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Expert testimony necessary for jury to consider whether bar stool is defective. Daubert motion granted to exclude medical expert who did not consider other injuries.

April 1, 2017
Vincent v. Harrington Raceway, Inc. v. Olsen, No. K14C-05-013 RBY, 2017 Del. Super. LEXIS 58 (Del. Super. Ct. Feb. 7, 2017)

The plaintiff was injured on the defendant’s property when another person fell on top of her, apparently because the chair portion of the person’s bar stool separated from the seat portion. The plaintiff did not retain a liability expert, and the defendant moved in limine to exclude evidence that the bar stool was defective. The court granted the motion, holding that “[p]roof regarding the dangerous nature of [a bar stool] requires expert testimony, since such proof is outside the ordinary knowledge of a layperson,” even though people are generally familiar with bar stools. The court also held that one of the plaintiff’s two medical experts could not testify at trial because the doctor did not consider that the plaintiff had broken his hand three months after the initial injury and, therefore, “[f]ailed to show basic awareness of another possible cause of plaintiff’s alleged injuries.” The court explained that the doctor’s opinion on causation lacked “[t]he reliability that is the hallmark of admissible expert testimony” under Rule 702.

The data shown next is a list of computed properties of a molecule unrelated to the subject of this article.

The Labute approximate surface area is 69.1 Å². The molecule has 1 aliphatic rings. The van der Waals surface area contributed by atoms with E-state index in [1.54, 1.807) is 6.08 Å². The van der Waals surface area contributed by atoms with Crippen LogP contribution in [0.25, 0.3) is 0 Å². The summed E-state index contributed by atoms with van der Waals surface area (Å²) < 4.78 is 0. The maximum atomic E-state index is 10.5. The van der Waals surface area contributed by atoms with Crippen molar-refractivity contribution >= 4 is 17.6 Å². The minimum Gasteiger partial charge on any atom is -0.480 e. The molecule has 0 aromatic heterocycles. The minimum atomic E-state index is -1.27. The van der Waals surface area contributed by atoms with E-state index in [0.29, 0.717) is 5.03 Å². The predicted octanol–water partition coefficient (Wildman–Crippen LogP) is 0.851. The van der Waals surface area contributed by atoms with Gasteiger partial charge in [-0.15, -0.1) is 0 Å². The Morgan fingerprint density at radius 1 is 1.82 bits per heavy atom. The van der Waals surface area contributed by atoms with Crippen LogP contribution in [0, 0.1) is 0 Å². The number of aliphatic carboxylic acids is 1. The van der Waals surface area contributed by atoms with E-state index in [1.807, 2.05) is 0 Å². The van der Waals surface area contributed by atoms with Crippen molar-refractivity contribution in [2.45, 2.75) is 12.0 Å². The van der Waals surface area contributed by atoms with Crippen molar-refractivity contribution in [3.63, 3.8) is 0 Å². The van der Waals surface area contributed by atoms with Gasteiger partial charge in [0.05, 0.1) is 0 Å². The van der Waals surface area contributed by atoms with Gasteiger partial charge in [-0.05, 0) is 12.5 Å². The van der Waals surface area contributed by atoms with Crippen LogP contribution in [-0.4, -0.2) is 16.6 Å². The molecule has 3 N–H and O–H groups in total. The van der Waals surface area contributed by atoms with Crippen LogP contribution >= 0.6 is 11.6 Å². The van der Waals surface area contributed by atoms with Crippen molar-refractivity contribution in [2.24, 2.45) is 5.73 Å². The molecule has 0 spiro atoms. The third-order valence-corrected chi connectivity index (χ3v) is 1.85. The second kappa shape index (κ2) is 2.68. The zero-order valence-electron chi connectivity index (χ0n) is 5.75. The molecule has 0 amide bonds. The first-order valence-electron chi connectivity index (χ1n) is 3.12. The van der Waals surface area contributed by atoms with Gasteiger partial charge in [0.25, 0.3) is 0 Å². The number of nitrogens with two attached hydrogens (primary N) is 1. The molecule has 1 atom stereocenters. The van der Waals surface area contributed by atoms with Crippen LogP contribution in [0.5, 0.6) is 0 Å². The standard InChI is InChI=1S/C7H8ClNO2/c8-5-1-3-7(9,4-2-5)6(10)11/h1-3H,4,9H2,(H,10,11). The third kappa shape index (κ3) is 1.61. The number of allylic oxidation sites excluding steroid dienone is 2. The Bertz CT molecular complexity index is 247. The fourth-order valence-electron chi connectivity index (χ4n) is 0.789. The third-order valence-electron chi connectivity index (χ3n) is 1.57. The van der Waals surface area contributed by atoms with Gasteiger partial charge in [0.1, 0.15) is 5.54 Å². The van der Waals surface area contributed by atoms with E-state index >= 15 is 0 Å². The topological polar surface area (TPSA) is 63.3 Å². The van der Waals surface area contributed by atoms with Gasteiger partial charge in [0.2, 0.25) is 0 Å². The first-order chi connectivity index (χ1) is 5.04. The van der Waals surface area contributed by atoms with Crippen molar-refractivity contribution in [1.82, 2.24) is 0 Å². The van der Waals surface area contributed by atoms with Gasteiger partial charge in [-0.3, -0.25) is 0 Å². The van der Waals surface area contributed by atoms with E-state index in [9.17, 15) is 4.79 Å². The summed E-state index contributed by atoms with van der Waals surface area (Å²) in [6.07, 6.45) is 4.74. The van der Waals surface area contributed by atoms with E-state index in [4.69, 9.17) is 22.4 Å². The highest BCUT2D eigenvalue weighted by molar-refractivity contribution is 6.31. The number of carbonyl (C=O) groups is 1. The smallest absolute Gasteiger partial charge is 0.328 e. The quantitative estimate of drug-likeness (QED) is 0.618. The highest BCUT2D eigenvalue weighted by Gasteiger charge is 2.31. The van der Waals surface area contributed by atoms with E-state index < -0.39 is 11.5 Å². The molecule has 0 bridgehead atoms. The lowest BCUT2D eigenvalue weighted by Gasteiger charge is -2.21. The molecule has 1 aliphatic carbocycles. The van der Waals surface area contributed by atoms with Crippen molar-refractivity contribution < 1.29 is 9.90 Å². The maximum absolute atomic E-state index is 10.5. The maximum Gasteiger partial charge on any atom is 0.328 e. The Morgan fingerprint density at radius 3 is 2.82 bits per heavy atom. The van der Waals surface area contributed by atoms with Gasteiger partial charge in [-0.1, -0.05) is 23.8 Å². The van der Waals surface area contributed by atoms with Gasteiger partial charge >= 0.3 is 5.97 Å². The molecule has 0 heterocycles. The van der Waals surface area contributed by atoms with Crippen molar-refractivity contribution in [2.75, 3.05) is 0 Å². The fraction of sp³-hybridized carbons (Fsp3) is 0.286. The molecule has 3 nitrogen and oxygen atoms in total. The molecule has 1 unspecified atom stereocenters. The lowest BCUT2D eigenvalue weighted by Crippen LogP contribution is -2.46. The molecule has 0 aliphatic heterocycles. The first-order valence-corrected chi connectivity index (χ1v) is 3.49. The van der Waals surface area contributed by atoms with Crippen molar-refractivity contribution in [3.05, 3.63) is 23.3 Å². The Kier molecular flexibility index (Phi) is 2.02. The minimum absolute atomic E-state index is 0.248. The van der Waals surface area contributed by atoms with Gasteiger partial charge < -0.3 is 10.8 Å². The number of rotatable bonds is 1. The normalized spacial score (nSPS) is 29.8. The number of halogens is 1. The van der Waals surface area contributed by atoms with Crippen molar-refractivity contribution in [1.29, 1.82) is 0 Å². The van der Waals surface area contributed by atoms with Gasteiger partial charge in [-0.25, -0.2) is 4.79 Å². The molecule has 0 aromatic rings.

Case Law Alerts, 2nd Quarter, April 2017

Case Law Alerts is prepared by Marshall Dennehey Warner Coleman & Goggin to provide information on recent developments of interest to our readers. This publication is not intended to provide legal advice for a specific situation or to create an attorney-client relationship. Copyright © 2017 Marshall Dennehey Warner Coleman & Goggin, all rights reserved. This article may not be reprinted without the express written permission of our firm.

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